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Thousands Of "Flu" Cases In Seattle This Winter Were Actually Covid-19


Katy Evans

Katy is Managing Editor at IFLScience where she oversees editorial content from News articles to Features, and even occasionally writes some.

Managing Editor


More than one in 10 cases of "flu" in Seattle in early March were actually Covid-19. fizkes/Shutterstock

Thousands of cases of flu in Seattle between January and early March were actually Covid-19, according to a new study, meaning the virus was much more prevalent in the US earlier than thought.

Reporting in The Lancet’s open-access journal EClinicalMedicine, researchers reanalyzed throat swab samples from people who presented with “flu” symptoms in Seattle between the end of February and early March and found more than one in 10 cases were Covid-19. Their findings suggest around 9,000 people may have had Covid-19 by March 9, when fewer than 150 cases had been officially reported across the whole of Washington.


The team from the University of Texas at Austin (UT) looked at two early periods in the pandemic in Wuhan and Seattle. They studied data, doctors' reports, and cases of reported flu-like symptoms from Wuhan in January and Seattle in February-March to try and work out if the Covid-19 to flu ratio could be used to estimate early pandemic spread.

"Even before we realized that Covid-19 was spreading, the data imply that there was at least one case of Covid-19 for every two cases of flu," said Lauren Ancel Meyers, who runs UT Austin's Covid-19 Modeling Consortium. "Since we knew how widespread flu was at that time, we could reasonably determine the prevalence of Covid-19."

Although in both cities the majority of the reports were flu, they both demonstrated a wider spread of the virus than reports from the time suggested, weeks before lockdown measures were implemented in either city.

In Wuhan, over a third were retroactively confirmed as SARS-CoV-2, the virus that causes Covid-19, between December 30, 2019, and January 12, 2020. On January 22, there were 422 known cases, but by extrapolating data from throat swabs taken at the time and using a new epidemiological model, Meyers and her team estimate there could have been as many as 12,000 undetected cases.


In Seattle, they estimate there could have been more than 9,000 cases by March 9, the week schools were closed, although official figures at the time reported 116 cases. Looking at age groups, about a third of those cases were likely children. Basing a mean epidemic doubling timeframe in Washington between January and February on a previous study, they further projected that if assuming 50 percent of cases are asymptomatic, as evidence suggests, then there may have been as many as 15,000 Covid-19 cases at the time.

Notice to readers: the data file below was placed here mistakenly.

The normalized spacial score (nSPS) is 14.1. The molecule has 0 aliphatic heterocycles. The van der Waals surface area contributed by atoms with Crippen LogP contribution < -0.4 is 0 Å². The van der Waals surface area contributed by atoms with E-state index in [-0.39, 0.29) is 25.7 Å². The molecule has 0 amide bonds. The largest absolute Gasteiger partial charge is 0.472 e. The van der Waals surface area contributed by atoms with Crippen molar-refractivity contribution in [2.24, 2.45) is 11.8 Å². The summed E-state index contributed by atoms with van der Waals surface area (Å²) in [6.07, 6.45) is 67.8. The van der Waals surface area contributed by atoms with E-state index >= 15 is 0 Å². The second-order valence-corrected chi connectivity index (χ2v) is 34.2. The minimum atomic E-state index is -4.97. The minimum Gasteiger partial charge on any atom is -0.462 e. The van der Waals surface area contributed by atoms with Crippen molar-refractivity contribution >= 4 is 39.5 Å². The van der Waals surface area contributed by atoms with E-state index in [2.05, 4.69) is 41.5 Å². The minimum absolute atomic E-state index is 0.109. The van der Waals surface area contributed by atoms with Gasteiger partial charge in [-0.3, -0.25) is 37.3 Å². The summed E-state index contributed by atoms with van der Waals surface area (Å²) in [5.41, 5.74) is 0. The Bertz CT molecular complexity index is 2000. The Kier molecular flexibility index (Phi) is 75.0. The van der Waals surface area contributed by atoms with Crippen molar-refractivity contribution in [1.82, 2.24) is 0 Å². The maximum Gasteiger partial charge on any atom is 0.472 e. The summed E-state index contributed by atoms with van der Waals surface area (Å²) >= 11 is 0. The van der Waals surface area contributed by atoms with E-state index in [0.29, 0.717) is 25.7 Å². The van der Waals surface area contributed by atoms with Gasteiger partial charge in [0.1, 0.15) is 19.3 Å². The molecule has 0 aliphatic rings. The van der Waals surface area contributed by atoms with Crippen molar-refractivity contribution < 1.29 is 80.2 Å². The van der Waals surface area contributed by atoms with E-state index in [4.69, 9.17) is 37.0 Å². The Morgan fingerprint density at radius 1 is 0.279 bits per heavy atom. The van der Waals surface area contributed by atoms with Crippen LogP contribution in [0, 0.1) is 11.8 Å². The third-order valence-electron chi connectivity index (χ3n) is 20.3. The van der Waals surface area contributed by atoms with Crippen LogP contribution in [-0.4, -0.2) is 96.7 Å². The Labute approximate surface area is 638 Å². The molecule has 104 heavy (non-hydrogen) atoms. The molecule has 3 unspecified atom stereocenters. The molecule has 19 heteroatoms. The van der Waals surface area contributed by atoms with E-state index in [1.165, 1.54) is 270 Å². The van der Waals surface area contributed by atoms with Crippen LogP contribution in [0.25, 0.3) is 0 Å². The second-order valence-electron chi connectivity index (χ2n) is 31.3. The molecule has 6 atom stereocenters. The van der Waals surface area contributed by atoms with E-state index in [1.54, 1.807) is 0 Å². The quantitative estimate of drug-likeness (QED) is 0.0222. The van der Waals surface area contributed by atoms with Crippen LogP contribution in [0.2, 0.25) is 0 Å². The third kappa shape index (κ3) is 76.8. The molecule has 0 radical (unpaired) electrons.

The study also estimated when the virus first appeared and started spreading in both cities. In Wuhan, the first case likely emerged between October 26 and December 13, 2019, while in Seattle it was sometime between Christmas and January 15. The first official case of Covid-19 in the US was announced on January 21, after a 35-year-old man returned from Wuhan to Washington State. 

"We can go back and piece together the history of this pandemic using a combination of investigative techniques and modeling," Meyers said. "This helps us understand how the pandemic spread so quickly around the globe and provides insight into what we may see in the coming weeks and months."

The US has topped the highest number of Covid-19 cases per country since April. Current figures stand at over 5.2 million cases, more than a quarter of all global cases, with over 167,000 deaths, though analysis of data from the Centers for Disease Control and Prevention (CDC) suggests that woefully underestimates the actual figures.


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